Mary is not sure how she’ll do this year–she wasn’t able to practice the course beforehand. Although the challenges at the roadeo encompass the foundation of skills needed to drive a bus safely with passengers through all kinds of traffic conditions, the competition itself is quite technical. “Everything is a little different,” Mary says. “Your mirrors and your seat position are different. It’s challenging.”

Good luck, Mary!

Challenge #9: the passenger stop

Meet Risk Manager Mike Nyren and Safety & Training Manager Andrew Chavira, volunteer judges on the 9th challenge in the obstacle course: the passenger stop.

The objective of this challenge is to simulate a bus stop. The operator has to pull close to the curb but not touch it. The front wheel should be within 6 inches of the curb, and the back wheel, within 15.

Competitors must also announce the stop, kneel the bus, and open the doors for passengers.

Thirty-five-foot competition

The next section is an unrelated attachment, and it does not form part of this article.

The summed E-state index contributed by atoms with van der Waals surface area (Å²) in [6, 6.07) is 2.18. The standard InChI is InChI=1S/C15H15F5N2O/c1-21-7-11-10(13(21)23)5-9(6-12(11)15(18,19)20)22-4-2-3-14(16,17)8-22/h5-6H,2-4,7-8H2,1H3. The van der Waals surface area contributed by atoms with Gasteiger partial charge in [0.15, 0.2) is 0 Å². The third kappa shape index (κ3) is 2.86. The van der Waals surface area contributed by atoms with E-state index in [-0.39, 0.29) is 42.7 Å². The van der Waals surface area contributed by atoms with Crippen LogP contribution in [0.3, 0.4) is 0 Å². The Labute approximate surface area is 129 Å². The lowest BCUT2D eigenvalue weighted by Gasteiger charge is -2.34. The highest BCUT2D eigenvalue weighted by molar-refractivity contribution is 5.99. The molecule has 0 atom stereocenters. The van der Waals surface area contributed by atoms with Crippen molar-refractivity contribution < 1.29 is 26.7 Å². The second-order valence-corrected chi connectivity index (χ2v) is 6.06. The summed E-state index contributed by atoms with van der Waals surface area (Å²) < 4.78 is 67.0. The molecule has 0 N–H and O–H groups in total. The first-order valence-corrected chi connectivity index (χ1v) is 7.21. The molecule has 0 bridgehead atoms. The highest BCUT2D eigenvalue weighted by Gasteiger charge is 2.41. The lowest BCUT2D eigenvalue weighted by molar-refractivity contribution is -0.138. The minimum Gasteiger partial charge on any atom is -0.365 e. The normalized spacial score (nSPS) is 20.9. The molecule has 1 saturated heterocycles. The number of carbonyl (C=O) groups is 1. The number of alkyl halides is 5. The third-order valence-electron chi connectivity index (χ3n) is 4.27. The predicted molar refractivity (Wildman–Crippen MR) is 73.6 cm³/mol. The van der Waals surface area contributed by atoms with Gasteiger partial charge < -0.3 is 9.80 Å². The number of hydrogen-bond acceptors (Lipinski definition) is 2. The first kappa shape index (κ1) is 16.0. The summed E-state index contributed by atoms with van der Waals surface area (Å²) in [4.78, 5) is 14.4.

There are two bus categories at the bus roadeo: 35-foot buses and 40-foot buses. Juan Maldonado has been driving with Capital Metro for 23 years. His competition, the 35-foot bus, is up next. Juan Maldonado gears up to drive in the 35-ft bus category.
Juan reports that the dynamics of maneuvering a 35-foot bus are very different than a 40-footer. “Your reference points are different just because of the extra length,” he says. And reference points are pretty important for depth perception when turning, backing up, etc.

Juan has earned the designation Million Miler, having driven more than one million miles without any accidents. Even so, he’ll have his work cut out for him in today’s competition, as he’ll be competing against three-time international champion in the category, Capital Metro’s Arturo Murillo.

2009 Bus Roadeo!

Some of Capital Metro’s finest will be competing in our local 2009 Bus & Paratransit Roadeo this weekend in Leander. The annual competition for mechanics and bus and van operators is part skills showcase, part learning exercise, and reinforces Capital Metro’s emphasis on safety and customer service.

The local competition is the precursor to the State Roadeo and then the International Bus & Paratransit Roadeo. The top two winners in each division move on to the next competition.

Three teams of Capital Metro mechanics competed today in various timed challenges in which they diagnosed and fixed various engine problems. On Sunday, twenty-three operators will complete an obstacle course of nine challenges that test the operators’ technical abilities, as well as the use of safe driving techniques and good customer service. The fun begins around 8 a.m. Sunday at the Leander Park & Ride.